Republicans gird for contested Senate challenge in Colorado for Udall's seat

Colorado Republicans finally have a dog in the fight for Sen. Mark Udall’s (D) seat — two dogs, in fact, with more expected to come.

But the prospect of a contentious primary complicates the party’s chances at what they view as a potential pickup opportunity in the Senate.

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Colorado state Sens. Randy Baumgardner and Owen Hill jumped into the GOP field this week after a number of higher-profile potential candidates — including Rep. Cory Gardner — took a pass. 

While Colorado voted Democratic in both of the last two presidential elections, Republicans note President Obama carried the state by less than 5 points in 2012. 

They also cite the 2010 Senate race, when Republican Ken Buck lost to Sen. Michael Bennet (D) by less than 2 points, as another reason for optimism. 

Republicans say low turnout during a midterm year makes the terrain more favorable, especially considering growing backlash over the policies passed by the Democratic-controlled state Legislature and signed by Gov. John Hickenlooper (D).

Hickenlooper has signed stricter gun control measures, overseen the legalization of marijuana in the state and criticized the death penalty.

Colorado Republicans have suggested that, rather than tie Udall to national Democrats, they’ll work to link him to local lawmakers and Hickenlooper. They argue Udall is an extension of what they see as liberal overreach in the state. 

“There’s definitely growing backlash over some of the things that have happened in the Legislature,” said Owen Loftus, spokesman for the Colorado Republican Party.

“I haven’t seen people be this aware of what’s happening at the state level in years,” he added.

John Straayer, a political scientist at Colorado State University, said while the race is “Udall’s to lose,” he is sensing a growing backlash against the Democratic Legislature.

“Republicans think Democrats overreached badly on gun legislation, civil unions, capital punishment, right on down the line. The Democrats have the hammer, and they used it,” he said.

Former Rep. Bob Beauprez (R), who ran unsuccessfully for governor in 2006, said developments in Washington have also made Udall “a little more vulnerable” than he was just a few months ago. 

“The six-year itch is starting to take effect. The impact of the scandals is starting to take effect, the Obama team hasn’t had a really good five to six months. I think some of that is starting to show up in, maybe, Mark’s vulnerability,” he said.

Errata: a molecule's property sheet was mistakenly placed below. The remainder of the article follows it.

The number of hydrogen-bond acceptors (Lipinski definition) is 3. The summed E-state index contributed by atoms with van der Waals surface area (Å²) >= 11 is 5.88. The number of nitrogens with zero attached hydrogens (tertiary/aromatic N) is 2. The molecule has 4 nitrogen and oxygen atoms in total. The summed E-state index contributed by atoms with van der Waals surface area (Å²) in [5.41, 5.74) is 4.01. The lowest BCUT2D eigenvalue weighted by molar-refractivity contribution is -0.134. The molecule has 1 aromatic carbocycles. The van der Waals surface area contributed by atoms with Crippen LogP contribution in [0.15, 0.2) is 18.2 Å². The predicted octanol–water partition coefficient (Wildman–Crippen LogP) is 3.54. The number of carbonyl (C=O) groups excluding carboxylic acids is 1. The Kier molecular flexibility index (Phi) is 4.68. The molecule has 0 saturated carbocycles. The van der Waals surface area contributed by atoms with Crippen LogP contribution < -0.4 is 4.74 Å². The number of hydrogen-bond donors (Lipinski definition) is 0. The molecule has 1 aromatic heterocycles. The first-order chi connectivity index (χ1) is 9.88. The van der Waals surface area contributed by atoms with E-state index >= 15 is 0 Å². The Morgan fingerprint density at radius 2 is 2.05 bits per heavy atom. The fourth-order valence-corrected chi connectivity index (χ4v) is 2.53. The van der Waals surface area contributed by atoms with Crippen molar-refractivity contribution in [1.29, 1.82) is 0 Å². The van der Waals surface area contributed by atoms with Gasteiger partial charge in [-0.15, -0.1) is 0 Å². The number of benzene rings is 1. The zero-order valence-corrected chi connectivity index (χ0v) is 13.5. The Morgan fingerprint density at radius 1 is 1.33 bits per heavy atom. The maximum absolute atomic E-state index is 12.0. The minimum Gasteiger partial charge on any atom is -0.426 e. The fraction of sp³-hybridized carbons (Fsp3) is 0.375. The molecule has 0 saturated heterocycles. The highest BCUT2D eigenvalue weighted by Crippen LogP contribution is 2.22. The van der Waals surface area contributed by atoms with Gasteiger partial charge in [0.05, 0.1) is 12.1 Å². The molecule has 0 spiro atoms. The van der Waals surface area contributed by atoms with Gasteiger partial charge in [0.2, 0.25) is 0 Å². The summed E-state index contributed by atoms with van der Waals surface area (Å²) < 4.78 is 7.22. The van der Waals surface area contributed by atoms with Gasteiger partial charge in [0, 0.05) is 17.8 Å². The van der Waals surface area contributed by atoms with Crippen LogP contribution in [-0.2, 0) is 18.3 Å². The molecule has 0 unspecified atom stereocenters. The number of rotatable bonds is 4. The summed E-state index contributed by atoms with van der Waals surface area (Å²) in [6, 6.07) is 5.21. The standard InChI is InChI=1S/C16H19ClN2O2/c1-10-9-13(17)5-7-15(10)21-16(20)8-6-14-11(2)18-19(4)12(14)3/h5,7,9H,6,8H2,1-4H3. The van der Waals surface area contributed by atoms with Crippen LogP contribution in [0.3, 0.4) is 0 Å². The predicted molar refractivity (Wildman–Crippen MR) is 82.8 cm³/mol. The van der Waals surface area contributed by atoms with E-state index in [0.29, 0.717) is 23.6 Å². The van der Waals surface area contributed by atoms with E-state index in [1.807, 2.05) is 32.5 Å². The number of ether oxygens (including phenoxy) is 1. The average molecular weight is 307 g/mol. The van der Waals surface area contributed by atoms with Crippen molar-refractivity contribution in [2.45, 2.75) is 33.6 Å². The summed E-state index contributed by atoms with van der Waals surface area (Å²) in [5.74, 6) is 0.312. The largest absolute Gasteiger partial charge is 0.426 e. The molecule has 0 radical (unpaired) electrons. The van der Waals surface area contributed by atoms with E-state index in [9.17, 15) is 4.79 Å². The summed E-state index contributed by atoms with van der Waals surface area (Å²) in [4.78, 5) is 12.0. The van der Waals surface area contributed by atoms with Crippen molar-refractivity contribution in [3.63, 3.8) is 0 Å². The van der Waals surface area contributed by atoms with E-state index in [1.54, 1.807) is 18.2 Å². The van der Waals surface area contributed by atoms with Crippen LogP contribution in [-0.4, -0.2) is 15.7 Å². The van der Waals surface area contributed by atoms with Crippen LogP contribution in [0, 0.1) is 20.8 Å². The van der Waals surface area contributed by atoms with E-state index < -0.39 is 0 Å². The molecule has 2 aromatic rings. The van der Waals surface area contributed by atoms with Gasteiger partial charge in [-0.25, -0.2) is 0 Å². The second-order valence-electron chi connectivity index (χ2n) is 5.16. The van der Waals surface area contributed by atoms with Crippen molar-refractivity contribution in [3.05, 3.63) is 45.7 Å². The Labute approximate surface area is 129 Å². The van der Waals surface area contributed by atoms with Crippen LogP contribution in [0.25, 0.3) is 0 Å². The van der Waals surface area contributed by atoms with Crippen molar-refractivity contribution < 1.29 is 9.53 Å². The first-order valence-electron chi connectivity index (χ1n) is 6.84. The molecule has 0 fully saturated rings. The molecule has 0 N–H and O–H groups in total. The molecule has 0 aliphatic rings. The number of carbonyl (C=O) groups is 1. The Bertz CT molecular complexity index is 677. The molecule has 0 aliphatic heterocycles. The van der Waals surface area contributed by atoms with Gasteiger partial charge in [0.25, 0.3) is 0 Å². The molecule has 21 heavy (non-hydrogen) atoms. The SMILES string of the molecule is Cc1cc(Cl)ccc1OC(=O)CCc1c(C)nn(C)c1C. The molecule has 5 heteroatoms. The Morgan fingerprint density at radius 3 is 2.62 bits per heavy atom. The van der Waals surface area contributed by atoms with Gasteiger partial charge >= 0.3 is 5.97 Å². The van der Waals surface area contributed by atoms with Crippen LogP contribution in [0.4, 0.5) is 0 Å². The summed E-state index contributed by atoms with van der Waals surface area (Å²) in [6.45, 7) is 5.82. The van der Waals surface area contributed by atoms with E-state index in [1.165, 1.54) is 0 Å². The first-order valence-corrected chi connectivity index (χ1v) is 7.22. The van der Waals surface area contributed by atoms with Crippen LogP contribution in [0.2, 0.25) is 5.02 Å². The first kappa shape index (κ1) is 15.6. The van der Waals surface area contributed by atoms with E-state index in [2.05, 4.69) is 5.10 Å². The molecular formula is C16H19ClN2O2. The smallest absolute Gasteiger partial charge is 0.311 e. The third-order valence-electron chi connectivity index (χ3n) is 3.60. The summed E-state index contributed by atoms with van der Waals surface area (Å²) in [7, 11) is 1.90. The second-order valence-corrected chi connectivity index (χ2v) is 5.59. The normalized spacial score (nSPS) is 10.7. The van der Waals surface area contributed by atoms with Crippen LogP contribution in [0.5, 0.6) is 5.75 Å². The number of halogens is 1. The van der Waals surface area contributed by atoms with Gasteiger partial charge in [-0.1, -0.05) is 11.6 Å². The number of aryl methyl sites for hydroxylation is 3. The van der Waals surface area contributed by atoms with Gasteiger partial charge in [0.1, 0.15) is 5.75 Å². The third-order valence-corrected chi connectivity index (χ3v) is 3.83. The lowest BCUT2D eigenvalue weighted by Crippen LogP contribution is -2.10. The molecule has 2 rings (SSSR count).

Indeed, Udall’s favorability dropped somewhat from 50 percent in a Democratic poll in April to 45 percent in a June Quinnipiac poll.

But the prospect of a contested primary could spell trouble for Republicans if party members waste resources hammering each other rather than Udall. 

In addition to Baumgardner and Hill, state Rep. Amy Stephens is looking at a run.

Colorado Republicans say Buck, who ran a tight race against Bennet, may also run, but he is said to be considering a campaign for state attorney general as well.

Buck, observers say, might amass enough of a campaign war chest to persuade other contenders to drop out of the race. 

In his 2010 race, he raised about $5 million to challenge Bennet.

Beauprez himself is looking at running and said he expects to have a decision on whether he’ll enter the Senate or the gubernatorial race by Labor Day.

“Mark [Udall] is a very accomplished politician. It will be an extremely challenging, extremely expensive race, and you’ll need somebody who has been in the barrel before,” he said.

Beauprez touted his network of national and local donors as an advantage he might bring to a Senate race that’s likely to cost $15 million to $20 million, by his estimation.

Udall already has $3.4 million cash on hand for his reelection bid.

Dudley Brown, executive director of the anti-gun control group Rocky Mountain Gun Owners, said he expects bigger names than Baumgardner and Hill to jump into the GOP field.

“I believe there’s a candidate who’s going to clear the field pretty quickly, and I don’t suspect it will take long to find that out,” he said.

Beauprez acknowledged that the state GOP has some work to do to catch up with the Democratic machine in the swing state.

“I do know how effectively the Democrats play in Colorado. They’re quite good at it,” Beauprez said. “I think we have got to modernize our campaign strategy to compete with what has become a very effective Democratic campaign machine in Colorado as well as nationally.”



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